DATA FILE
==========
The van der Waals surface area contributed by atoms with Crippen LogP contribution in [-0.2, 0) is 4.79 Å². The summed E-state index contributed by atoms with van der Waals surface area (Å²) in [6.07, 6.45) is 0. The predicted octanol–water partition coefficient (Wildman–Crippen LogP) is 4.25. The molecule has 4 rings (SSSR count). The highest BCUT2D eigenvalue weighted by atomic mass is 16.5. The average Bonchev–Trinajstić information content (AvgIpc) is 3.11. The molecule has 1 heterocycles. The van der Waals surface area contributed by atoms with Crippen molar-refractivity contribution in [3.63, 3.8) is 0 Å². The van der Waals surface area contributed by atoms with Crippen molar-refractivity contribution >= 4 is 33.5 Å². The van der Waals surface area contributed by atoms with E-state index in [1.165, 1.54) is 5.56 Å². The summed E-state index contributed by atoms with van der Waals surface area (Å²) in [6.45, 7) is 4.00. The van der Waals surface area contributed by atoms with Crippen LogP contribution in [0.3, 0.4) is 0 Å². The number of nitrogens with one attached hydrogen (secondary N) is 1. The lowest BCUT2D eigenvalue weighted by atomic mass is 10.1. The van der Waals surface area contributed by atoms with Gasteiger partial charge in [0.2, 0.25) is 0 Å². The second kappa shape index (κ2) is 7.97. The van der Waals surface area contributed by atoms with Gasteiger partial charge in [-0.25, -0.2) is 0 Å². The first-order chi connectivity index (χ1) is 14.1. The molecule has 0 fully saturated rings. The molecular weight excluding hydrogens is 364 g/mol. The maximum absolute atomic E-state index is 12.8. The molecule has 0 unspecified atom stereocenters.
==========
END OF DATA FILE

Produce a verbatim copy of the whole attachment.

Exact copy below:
The van der Waals surface area contributed by atoms with Crippen LogP contribution in [-0.2, 0) is 4.79 Å². The summed E-state index contributed by atoms with van der Waals surface area (Å²) in [6.07, 6.45) is 0. The predicted octanol–water partition coefficient (Wildman–Crippen LogP) is 4.25. The molecule has 4 rings (SSSR count). The highest BCUT2D eigenvalue weighted by atomic mass is 16.5. The average Bonchev–Trinajstić information content (AvgIpc) is 3.11. The molecule has 1 heterocycles. The van der Waals surface area contributed by atoms with Crippen molar-refractivity contribution in [3.63, 3.8) is 0 Å². The van der Waals surface area contributed by atoms with Crippen molar-refractivity contribution >= 4 is 33.5 Å². The van der Waals surface area contributed by atoms with E-state index in [1.165, 1.54) is 5.56 Å². The summed E-state index contributed by atoms with van der Waals surface area (Å²) in [6.45, 7) is 4.00. The van der Waals surface area contributed by atoms with Crippen LogP contribution in [0.3, 0.4) is 0 Å². The number of nitrogens with one attached hydrogen (secondary N) is 1. The lowest BCUT2D eigenvalue weighted by atomic mass is 10.1. The van der Waals surface area contributed by atoms with Gasteiger partial charge in [0.2, 0.25) is 0 Å². The second kappa shape index (κ2) is 7.97. The van der Waals surface area contributed by atoms with Gasteiger partial charge in [-0.25, -0.2) is 0 Å². The first-order chi connectivity index (χ1) is 14.1. The molecule has 0 fully saturated rings. The molecular weight excluding hydrogens is 364 g/mol. The maximum absolute atomic E-state index is 12.8. The molecule has 0 unspecified atom stereocenters.